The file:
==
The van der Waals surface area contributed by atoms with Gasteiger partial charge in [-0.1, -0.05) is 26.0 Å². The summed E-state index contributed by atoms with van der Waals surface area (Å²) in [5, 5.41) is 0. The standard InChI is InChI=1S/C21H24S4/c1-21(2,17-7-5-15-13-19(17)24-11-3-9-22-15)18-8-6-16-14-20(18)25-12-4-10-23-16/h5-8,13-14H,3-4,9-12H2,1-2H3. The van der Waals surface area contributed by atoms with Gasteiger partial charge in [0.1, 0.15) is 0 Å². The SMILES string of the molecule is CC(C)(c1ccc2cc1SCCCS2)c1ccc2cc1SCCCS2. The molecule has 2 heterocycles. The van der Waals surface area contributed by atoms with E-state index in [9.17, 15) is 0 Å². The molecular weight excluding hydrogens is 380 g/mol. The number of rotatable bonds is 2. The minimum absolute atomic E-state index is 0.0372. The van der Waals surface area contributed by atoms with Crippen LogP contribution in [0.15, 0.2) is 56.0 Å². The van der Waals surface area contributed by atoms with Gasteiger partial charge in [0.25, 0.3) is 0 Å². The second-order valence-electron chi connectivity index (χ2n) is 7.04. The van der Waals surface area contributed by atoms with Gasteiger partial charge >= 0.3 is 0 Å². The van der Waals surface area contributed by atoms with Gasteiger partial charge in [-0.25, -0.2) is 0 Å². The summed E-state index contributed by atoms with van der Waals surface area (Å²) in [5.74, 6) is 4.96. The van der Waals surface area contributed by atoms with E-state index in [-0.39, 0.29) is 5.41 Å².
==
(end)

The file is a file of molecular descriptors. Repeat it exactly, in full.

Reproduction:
The van der Waals surface area contributed by atoms with Gasteiger partial charge in [-0.1, -0.05) is 26.0 Å². The summed E-state index contributed by atoms with van der Waals surface area (Å²) in [5, 5.41) is 0. The standard InChI is InChI=1S/C21H24S4/c1-21(2,17-7-5-15-13-19(17)24-11-3-9-22-15)18-8-6-16-14-20(18)25-12-4-10-23-16/h5-8,13-14H,3-4,9-12H2,1-2H3. The van der Waals surface area contributed by atoms with Gasteiger partial charge in [0.1, 0.15) is 0 Å². The SMILES string of the molecule is CC(C)(c1ccc2cc1SCCCS2)c1ccc2cc1SCCCS2. The molecule has 2 heterocycles. The van der Waals surface area contributed by atoms with E-state index in [9.17, 15) is 0 Å². The molecular weight excluding hydrogens is 380 g/mol. The number of rotatable bonds is 2. The minimum absolute atomic E-state index is 0.0372. The van der Waals surface area contributed by atoms with Crippen LogP contribution in [0.15, 0.2) is 56.0 Å². The van der Waals surface area contributed by atoms with Gasteiger partial charge in [0.25, 0.3) is 0 Å². The second-order valence-electron chi connectivity index (χ2n) is 7.04. The van der Waals surface area contributed by atoms with Gasteiger partial charge >= 0.3 is 0 Å². The van der Waals surface area contributed by atoms with Gasteiger partial charge in [-0.25, -0.2) is 0 Å². The summed E-state index contributed by atoms with van der Waals surface area (Å²) in [5.74, 6) is 4.96. The van der Waals surface area contributed by atoms with E-state index in [-0.39, 0.29) is 5.41 Å².